The saddle-shaped Nubgang Pass has clearly been abandoned. The few prayer flags still flapping are worn thin, the bones atop the cairns bleached white. There is a silence that only absence can create. Sue stares at the snowcapped peaks surrounding us, raw gray pyramids. Over centuries, only a few Westerners have ever stood here. I catch Sue's eyes following the enduring trail down into the next valley.
"Can you see it?" she asks.
I can. In my imagination I see a mule train of a hundred animals plodding up toward us, dust swirling around their hooves, loads of tea rocking side to side, the cowboys alert for bandits waiting in ambush on the Nubgang Pass.
Our motocowboys are waiting for us the next morning when we return from the pass. We saddle up and begin the long ride out, bumping and bashing down glacial valleys.
At midday we stop at two black nomad tents, surrounded by neat stacks of yak dung. A large solar panel hangs on each tent, and parked in the grass are a truck, a Land Cruiser, and two motorcycles. The nomads invite us in and offer cups of scalding yak butter tea.
Inside the tent, an old woman is twirling a prayer wheel and mumbling mantras, a young man is cooking in a shaft of light, and a few middle-aged men are sitting on thick Tibetan rugs. Through sign language and a pocket dictionary, I ask the men how they can afford their vehicles. They grin wildly, but the conversation strays. After we've finished heaping bowls of rice with greens and hunks of yak meat, the head of the household pulls out a blue metal box, unlocks it, pries open the lid, and motions for us to have a look.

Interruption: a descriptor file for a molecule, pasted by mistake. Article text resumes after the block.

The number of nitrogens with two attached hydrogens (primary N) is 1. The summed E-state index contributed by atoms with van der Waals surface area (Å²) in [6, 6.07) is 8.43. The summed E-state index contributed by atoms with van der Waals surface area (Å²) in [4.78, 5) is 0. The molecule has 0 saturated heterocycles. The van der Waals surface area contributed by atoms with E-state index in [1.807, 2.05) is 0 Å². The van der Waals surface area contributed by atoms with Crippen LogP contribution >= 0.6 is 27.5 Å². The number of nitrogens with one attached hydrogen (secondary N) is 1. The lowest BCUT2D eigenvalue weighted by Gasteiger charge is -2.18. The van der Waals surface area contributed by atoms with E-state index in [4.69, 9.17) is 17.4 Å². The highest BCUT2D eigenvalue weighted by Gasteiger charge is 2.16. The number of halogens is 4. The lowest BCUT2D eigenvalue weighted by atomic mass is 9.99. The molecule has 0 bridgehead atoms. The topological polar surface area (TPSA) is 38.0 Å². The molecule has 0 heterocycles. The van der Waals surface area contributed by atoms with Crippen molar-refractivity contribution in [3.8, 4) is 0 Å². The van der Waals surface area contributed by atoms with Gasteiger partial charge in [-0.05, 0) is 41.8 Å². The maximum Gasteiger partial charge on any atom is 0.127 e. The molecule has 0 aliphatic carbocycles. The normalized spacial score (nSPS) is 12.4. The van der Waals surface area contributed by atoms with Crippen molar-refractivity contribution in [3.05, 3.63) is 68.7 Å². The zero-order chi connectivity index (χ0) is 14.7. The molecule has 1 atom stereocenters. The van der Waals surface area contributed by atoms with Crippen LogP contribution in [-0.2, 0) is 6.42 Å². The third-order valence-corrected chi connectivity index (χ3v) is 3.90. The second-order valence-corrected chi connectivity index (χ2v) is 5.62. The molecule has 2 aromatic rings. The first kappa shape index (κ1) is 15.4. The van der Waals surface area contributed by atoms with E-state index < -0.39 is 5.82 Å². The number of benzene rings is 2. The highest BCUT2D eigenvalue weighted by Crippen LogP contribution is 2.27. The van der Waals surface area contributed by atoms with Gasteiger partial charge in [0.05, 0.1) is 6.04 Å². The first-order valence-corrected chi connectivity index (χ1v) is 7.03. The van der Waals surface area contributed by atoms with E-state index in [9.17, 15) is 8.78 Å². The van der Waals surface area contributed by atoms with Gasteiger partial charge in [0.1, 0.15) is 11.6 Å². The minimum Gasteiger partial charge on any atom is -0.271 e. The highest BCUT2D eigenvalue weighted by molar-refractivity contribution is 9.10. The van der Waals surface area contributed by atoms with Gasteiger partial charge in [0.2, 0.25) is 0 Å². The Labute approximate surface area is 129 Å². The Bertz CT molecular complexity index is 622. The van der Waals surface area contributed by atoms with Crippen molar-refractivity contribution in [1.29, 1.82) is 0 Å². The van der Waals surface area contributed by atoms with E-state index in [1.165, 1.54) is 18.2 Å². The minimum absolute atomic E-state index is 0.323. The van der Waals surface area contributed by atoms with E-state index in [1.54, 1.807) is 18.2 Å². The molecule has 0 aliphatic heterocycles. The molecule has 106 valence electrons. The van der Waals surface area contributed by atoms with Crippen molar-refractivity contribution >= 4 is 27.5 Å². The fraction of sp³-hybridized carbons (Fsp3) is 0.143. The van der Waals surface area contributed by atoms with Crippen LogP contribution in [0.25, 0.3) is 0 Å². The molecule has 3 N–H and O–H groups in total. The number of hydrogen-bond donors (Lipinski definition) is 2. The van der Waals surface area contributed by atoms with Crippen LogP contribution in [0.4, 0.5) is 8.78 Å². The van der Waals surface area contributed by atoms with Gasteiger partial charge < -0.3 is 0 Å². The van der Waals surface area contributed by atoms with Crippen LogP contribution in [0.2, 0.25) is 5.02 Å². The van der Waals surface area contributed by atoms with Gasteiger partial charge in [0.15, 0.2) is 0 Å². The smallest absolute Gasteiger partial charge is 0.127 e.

Inside are hundreds of dead caterpillars.
"Yartsa gompo," our host says proudly. Each dried caterpillar, he explains, will sell for between four and ten dollars. There's probably ten grand in dead caterpillars in his padlocked blue box. Yartsa gompo—called chong cao in China—is a parasite-infected caterpillar that lives only in grasslands above 10,000 feet. The parasite, a kind of fungus, kills the caterpillar, then feeds on its body.
Every spring Tibetan nomads wander their yak meadows with a small, curved metal trowel looking for the caterpillars. Poking up less than an inch, the purplish, toothpick-shaped yartsa gompo stem is extremely difficult to spot—but the caterpillars are worth more than all their yaks combined.
In Chinese medicine shops throughout Asia, chong cao is sold as a cure-all for the ravages of aging, for health issues ranging from infection to inflammation, fatigue to phlegm to cancer. Displayed in climate-controlled glass cases, the highest quality caterpillars sell for nearly $80 a gram, which is about twice the price of today's gold. The Tibetan closes his treasure box and tucks it into the side of his tent. Before we depart, he insists we have one more cup of burning yak butter tea.
As we ride off across the high plains, I am struck by the irony of this new commerce along the old Tea Horse Road. Tibetans no longer ride horses, and tea is no longer the primary drink in urban Tibet (Red Bull and Budweiser are everywhere). And yet, just as tea still comes from traditional regions of China, chong cao can be found only on the Tibetan Plateau. Shoes and shampoos, TVs and toasters may be pouring westward along the paved portions of the ancient trade route, but something is going back east. Today the Chinese are willing to pay as dearly for magic caterpillars as they once did for invincible horses.